Therefore, I, the executant, of my own free will and accord take a perpetual lease of the said lots through my father and under his supervision, commencing from the beginning of the month of Baisakh 1284, Fasli Bengali, upon agreeing to pay malguzari (rent) in the manner following: In the first year, 1284 Fasli, the sum of Rs. 2500--two thousand and five hundred rupees, in the second year, 1285 Fasli, the sum of Rs. 3500--three thousand five hundred rupees, in the third year 1286, Fasli Bengali, and in the succeeding years, in perpetuity, and generation after generation Rs. 4500--four thousand and five hundred rupees and upon agreeing to pay the annual jama (rent) and in order to assure payment of the said annual jama, I shall get a separate and regular deed of security executed by a reliable surety within three months, mortgaging properties worth Rs. 4500 free from encumbrance and liability of any kind to the satisfaction of Mahantji and get the same completed. I further, agree and give in writing that out of the above-mentioned amount of consideration I shall pay the Government revenue and road cess into the Government Treasury, instalment by instalment, and shall always send the Dakbilas thereof to Mahantji. And I shall pay the balance of the consideration to Mahantji in four equal instalments, year by year, without the least excuse of drought, flood etc., and earthly and heavenly calamities... I, the executant, am and shall be responsible for all the suits in respect of the boundaries and limits and shall be liable for the costs thereof. And besides the Government Malguzari (revenue) fixed for the present, I shall be responsible for payment of whatever new Abwab (cesses) or new revenue in respect of the said lots may be fixed by Government according to law or under orders of the officers of the time and Mahantji has nothing to do with the same. I, the executant, shall always pay the sum of rupees four thousand and five hundred regularly every year according to promise and according to the instalments detailed below.... If Mahantji incurs any expense in respect of the said lots during the period of (my) possession and my lease, I, the executant, shall at once pay up the same...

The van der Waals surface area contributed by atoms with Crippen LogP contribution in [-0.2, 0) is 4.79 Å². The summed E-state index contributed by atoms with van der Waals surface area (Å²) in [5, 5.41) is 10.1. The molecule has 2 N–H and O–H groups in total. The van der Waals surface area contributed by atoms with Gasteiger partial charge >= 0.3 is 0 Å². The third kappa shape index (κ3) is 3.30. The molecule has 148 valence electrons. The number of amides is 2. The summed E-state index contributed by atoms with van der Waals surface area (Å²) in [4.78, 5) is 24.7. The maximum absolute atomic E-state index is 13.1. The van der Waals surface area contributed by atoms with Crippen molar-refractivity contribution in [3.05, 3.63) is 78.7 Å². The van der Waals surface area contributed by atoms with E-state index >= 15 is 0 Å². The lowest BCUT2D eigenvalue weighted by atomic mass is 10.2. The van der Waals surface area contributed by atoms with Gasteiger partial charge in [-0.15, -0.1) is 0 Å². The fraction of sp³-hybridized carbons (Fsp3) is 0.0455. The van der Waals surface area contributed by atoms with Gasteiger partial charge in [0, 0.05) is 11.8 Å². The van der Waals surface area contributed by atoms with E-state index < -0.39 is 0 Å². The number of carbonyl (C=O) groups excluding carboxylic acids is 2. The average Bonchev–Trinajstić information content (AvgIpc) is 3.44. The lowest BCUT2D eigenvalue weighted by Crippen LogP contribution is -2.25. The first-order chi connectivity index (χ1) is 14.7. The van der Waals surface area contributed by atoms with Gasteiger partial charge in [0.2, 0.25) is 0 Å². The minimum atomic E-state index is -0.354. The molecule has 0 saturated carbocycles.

10. It will be pertinent in this connexion to notice how the present parties themselves understood their respective legal positions under these terms of the potta and kabuliyat. In the proceedings under part 2, chap. 10, Ben. Ten. Act, in respect of these estates, Surendranath Ghosh, the predecessor of the present defendants, took objection to the rates of rent proposed to be assessed for the tenure. His petition of objection is Ex. 6 in this case and it is dated 15th April 1932. In this petition, para. 5, he said:

That upon a proper construction of the Potta and Kabuliyat executed before the commencement of the Bengal Tenancy Act of 1885, your petitioners as tenure-holders are entitled to the entire rent payable to the proprietor subject to the payment by them to the said proprietor the stipulated annual rent of Rs. 4500--(rupees four thousand and five hundred only) for the two Estates Nos. 1490 and 1491 of the 24 Parganas Collectorate and the additional revenue assessable under the present re-settlement.